Procedure. Any violation, automatic reprimand. 758 Management…hire[d] supervisors from within,
usually selecting the less educated “yes men.” Promotion began to be based on who you knew rather
than what you knew.759
This landmark amusement park has changed very little since 1968, two years after Disney’s death, when i was
cloned from Disneyland in southern California. 760 Many of the visitors to the Magic Kingdom—a remarkably
orderly, clean and quiet lot—walk around with glazed eyes…[in a] trancelike state. 761 Even more tranquilizing are
the interminable waits in lines that slowly, endlessly wind through intricate mazes. 762 Visual distractions always
surround Disney lines. 763 The long queuing apparatus, and thus a good deal of the emotional management of
Disney customers, depends on the efficiency of the loading and unloading process. 764 Visitors demonstrate their
craving for the Disney form of amusement with their dollars and their attendance. Furthermore, something in the
Disney experience touches our general culture deeply. Disney’s worlds reflect such diverse cultural phenomena as
corporate managerial structures;…an emphasis in general and professional education on visual learning and
memorization rather than mental strategies demanding individual thought; an unquestioned dependence on and
faith in technologies; and a concerted detachment from social problems.
Despite these detractions, from the beginning Walt Disney World has lured tens of millions of visitors each
year. Its appeal is a blend of superb organization and absolute cleanliness (an average piece of trash in the street
sits less than four minutes before removal 765—“cast members” are everywhere ready to pounce on any bit of
debris)766—attractions that appeal to all age groups and employ leading-edge technologies; promotion of family
togetherness with ample distractions to avoid the squabbling bound to occur with prolonged contact;…the security
of a lengthy vacation without the necessity for planning or daily decision making;…and perhaps most important of
all, reinforcement of corporate American values of technological progress, consumption, and hierarchical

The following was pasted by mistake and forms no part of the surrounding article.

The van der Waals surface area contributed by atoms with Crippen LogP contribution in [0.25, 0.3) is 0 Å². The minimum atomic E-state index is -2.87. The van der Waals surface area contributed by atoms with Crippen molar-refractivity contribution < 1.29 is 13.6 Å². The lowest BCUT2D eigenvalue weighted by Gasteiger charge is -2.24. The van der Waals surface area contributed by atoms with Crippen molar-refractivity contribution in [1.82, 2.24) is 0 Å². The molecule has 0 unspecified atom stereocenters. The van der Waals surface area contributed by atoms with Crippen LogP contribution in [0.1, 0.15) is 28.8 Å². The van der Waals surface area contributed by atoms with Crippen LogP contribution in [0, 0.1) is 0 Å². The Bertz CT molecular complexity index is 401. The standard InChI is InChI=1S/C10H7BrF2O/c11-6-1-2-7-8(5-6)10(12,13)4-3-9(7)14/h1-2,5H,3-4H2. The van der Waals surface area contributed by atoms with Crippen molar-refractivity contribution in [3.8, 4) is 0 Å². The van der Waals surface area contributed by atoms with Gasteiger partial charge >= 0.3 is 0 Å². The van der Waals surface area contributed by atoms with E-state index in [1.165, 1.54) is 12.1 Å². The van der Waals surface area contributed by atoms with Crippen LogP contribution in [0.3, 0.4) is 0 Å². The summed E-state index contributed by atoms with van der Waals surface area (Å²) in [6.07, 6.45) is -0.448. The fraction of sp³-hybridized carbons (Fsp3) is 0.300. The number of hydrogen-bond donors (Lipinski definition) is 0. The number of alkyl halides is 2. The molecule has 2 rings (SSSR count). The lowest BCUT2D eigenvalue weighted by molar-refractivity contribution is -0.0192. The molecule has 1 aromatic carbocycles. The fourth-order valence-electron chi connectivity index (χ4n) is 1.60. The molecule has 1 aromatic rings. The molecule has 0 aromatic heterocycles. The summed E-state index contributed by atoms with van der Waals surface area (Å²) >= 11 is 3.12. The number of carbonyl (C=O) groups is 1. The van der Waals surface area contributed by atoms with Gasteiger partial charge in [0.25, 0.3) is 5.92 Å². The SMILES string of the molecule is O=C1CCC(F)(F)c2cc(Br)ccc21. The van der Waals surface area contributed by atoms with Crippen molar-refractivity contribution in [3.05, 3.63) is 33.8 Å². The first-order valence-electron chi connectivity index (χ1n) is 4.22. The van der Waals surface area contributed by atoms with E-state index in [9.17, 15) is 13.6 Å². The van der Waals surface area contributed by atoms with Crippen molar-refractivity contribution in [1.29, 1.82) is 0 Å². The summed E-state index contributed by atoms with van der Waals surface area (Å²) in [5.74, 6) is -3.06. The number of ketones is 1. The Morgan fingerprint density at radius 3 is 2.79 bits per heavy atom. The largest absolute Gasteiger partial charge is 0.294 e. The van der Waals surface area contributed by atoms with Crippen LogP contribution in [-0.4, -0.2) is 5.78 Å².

managerial structures. These values, evident in the Magic Kingdom, are most emphatically promulgated at
EPCOT Center, the second major attraction to rise in the Florida swamps. 767
There is little doubt heads will roll at the Disney organization if the founding father ever returned and saw what
they did to his EPCOT dream. 768 Epcot the utopian city of the future was transformed into Epcot the theme park. 769
Opening 1 October 1982 at a cost of $900 million, EPCOT Center barely resembles the Experimental Prototype
Community of Tomorrow envisioned by Walt Disney. Disney had begun to plan his visionary utopia in 1958 after
studying failed utopias and visiting several model cities around the world. 770 In a television film made in October
1966, just weeks before his death, Walt articulated his conception of a “special kind of new community” dedicated
to “finding solutions to the problems of our cities.” It would “always be in a state of becoming. It will never cease
to be a living blueprint of the future . . . that will take its cue from the new ideas and new technologies that are now
emerging from the creative centers of American industry. . . . EPCOT will be a showcase to the world for the
ingenuity and imagination of American free enterprise” [ Quoted in Richard R. Beard, Walt Disney’s EPCOT Center: Creating the
New World of Tomorrow (New York: Abrams, 1982), p. 13 ]. What emerged 16 years later…has no elements of community. 771
Far from becoming the twenty-first-century village Disney had envisioned, Epcot took on the attributes of a
permanent World’s Fair. 772
EPCOT Center has incorporated one major element of Walt’s original vision: it is primarily a showcase for
American free enterprise and corporate culture. In a presentation to the Urban Land Institute in 1976, then-Disney
chairman and chief executive E. Cardon “Card” Walker outlined the essential industrial and corporate essence of
EPCOT as a “demonstration and proving ground for prototype concepts,” a place to test practical applications of
new technologies [Ibid., p. 29]. So,…a century after the World’s Columbian Exposition, where Walt Disney’s father
labored in its construction, Walt Disney World unveiled a permanent world’s fair designed…to glorify and
advertise American technology and industry.773, i
EPCOT’s limitation is that it presents what Michael L. Smith labels “decontextualized history” and “decon textualized technology” ii—reductions of reality to nostalgia and magic [Michael L. Smith, “Back to the Future: EPCOT, Camelot, and the History of Technology,” in Bruce Sinclair, ed., New Perspectives On Technology and American Culture (Philadelphia: American
i

Technology…is used as a subterfuge to conceal the absence of real change. Conceived as a form of fashion,…technology is
the maid dressed up to look like a fashion model.